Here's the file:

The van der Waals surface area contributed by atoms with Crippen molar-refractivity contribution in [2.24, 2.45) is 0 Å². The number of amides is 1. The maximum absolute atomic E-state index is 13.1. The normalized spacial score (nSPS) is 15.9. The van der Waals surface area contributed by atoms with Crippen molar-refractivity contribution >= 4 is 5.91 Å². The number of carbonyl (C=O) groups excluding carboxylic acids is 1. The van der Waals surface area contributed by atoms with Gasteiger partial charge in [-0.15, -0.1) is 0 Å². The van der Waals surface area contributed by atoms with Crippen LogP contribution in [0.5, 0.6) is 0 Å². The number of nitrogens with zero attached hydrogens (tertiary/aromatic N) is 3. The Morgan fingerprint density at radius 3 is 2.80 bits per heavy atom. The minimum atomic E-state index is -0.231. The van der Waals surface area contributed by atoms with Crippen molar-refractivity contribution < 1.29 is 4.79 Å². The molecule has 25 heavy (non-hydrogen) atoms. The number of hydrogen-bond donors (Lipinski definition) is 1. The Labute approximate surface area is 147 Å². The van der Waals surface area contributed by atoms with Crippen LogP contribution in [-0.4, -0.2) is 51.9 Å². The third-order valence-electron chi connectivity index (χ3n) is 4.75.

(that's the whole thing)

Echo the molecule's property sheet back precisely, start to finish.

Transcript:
The van der Waals surface area contributed by atoms with Crippen molar-refractivity contribution in [2.24, 2.45) is 0 Å². The number of amides is 1. The maximum absolute atomic E-state index is 13.1. The normalized spacial score (nSPS) is 15.9. The van der Waals surface area contributed by atoms with Crippen molar-refractivity contribution >= 4 is 5.91 Å². The number of carbonyl (C=O) groups excluding carboxylic acids is 1. The van der Waals surface area contributed by atoms with Gasteiger partial charge in [-0.15, -0.1) is 0 Å². The van der Waals surface area contributed by atoms with Crippen LogP contribution in [0.5, 0.6) is 0 Å². The number of nitrogens with zero attached hydrogens (tertiary/aromatic N) is 3. The Morgan fingerprint density at radius 3 is 2.80 bits per heavy atom. The minimum atomic E-state index is -0.231. The van der Waals surface area contributed by atoms with Crippen molar-refractivity contribution < 1.29 is 4.79 Å². The molecule has 25 heavy (non-hydrogen) atoms. The number of hydrogen-bond donors (Lipinski definition) is 1. The Labute approximate surface area is 147 Å². The van der Waals surface area contributed by atoms with Crippen LogP contribution in [-0.4, -0.2) is 51.9 Å². The third-order valence-electron chi connectivity index (χ3n) is 4.75.